So, I don’t know about where you live, but here in the mid-Atlantic region we’ve been experiencing some of the highest temperatures and humidity rates in the history of the earth. Well, maybe not quite that extreme, but baby, it’s hot out there and it’s the humidity that gets ya. And yet at night I curl up with a blanket and
read War and Peace watch something ridiculous on one of the three stations of tv we get because the air conditioning is blasting trying to keep us “comfortable”. I switch between a tank-top and a sweatshirt based on whether or not the air-conditioning is running.
But there is a dramatically more efficient way to heat and cool our homes. The use of geothermal heat pumps are becoming more and more common these days, for both renovations and new construction. In fact, the renovation and addition our aunt in Massachusetts is working on spurred this post about geo-thermal heat pumps. She is looking at adding one to her smaller, Cape-style home which currently has a much too old forced air heating system and window-units for air conditioning. With the installation of a geo-thermal heat pump, she’ll get much more consistent heating and cooling throughout the year, and save between 30 and 40 percent on her heating and cooling costs.
A geo-thermal heat pump works by pulling from the earth’s constant temperatures. Think of a cave which would maintain a consistent, cooler temperature than the outside air in the summer, and be warmer than the outside air in the summer. Through a series of loops and coolants and compressors and fans, a heat pump would draw the heat out of your house in the summer and dissipate it back into the earth. In the winter, it would draw from the earth’s heat and pump it into your home. Here’s a (very simplistic) diagram that might better explain this:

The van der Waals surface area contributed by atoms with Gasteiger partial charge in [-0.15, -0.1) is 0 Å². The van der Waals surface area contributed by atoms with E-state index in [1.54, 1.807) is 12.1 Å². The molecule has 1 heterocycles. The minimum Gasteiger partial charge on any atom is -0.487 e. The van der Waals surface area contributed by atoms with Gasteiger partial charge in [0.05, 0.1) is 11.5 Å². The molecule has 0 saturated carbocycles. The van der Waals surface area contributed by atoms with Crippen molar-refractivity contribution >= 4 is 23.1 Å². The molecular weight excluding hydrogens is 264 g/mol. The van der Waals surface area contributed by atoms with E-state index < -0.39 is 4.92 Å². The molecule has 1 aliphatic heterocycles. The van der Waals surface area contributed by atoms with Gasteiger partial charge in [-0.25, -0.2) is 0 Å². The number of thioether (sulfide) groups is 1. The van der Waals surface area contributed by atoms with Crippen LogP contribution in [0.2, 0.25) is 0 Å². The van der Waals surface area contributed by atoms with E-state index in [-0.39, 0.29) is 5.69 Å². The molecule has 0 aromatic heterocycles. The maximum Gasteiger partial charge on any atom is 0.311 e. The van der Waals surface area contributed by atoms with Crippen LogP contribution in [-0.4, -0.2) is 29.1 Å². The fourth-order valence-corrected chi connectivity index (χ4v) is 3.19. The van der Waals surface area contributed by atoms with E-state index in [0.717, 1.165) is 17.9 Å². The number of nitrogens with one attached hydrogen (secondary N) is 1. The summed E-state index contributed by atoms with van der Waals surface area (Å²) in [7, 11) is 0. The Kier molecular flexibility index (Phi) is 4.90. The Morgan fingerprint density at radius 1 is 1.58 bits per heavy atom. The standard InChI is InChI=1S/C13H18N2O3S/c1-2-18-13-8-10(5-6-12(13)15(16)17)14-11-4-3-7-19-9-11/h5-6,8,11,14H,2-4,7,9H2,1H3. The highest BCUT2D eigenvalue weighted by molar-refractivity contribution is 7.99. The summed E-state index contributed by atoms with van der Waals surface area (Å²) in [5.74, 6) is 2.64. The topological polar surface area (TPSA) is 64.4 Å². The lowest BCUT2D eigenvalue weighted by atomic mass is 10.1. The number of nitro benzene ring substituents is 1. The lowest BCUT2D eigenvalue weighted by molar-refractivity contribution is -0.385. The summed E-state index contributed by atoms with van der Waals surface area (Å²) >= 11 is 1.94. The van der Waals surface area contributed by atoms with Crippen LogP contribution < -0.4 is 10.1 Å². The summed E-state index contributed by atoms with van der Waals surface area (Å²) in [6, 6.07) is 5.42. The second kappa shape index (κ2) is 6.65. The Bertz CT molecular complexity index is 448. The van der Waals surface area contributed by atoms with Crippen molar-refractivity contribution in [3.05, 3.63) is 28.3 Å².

There are various ways these loops can be configured underground: coiled, horizontal loops, vertical loops. The type and length used would be based on your home’s heating and cooling loads, the soil conditions, and the severity of temperatures in your area.
The cost for this type of system is generally more expensive upfront, due to the earthwork involved for the installation. The extent of drilling would depend on the type of system necessary, but most of the mechanical parts of the system are located inside the house and easily accessible for maintenance. But there is generally not much maintenance required, due to the relative simplicity of the components in the system. The underground piping used is usually guaranteed for 25-50 years. A geothermal heat pump is also quieter to operate than a typical HVAC system because there is not condenser unit outside humming away as it works. Studies show that over 95% of geothermal heat pump owners would recommend the system to others. So, for a little more money upfront, you will save money over time and probably be more satisfied with the quality of heating and cooling in your home.
You can read more about the virtues of geothermal here. As for me, it’s definitely on the wish list for a future home. I love the fact that it relies on a renewable energy source- the earth. There is also a way to equip the system to heat the water used in the house as well. During the warmer months of the summer, heat removed from the air in the house can be expelled into the loop and used to heat the water in the house. A combination of the heat-pump loop and a regular hot water tank can reduce water-heating costs by about half throughout the year. It seems much more efficient to make the most of the energy bubbling just below our feet.
So excuse me as I grab a sweater. The A/C just kicked on again and my teeth are chattering.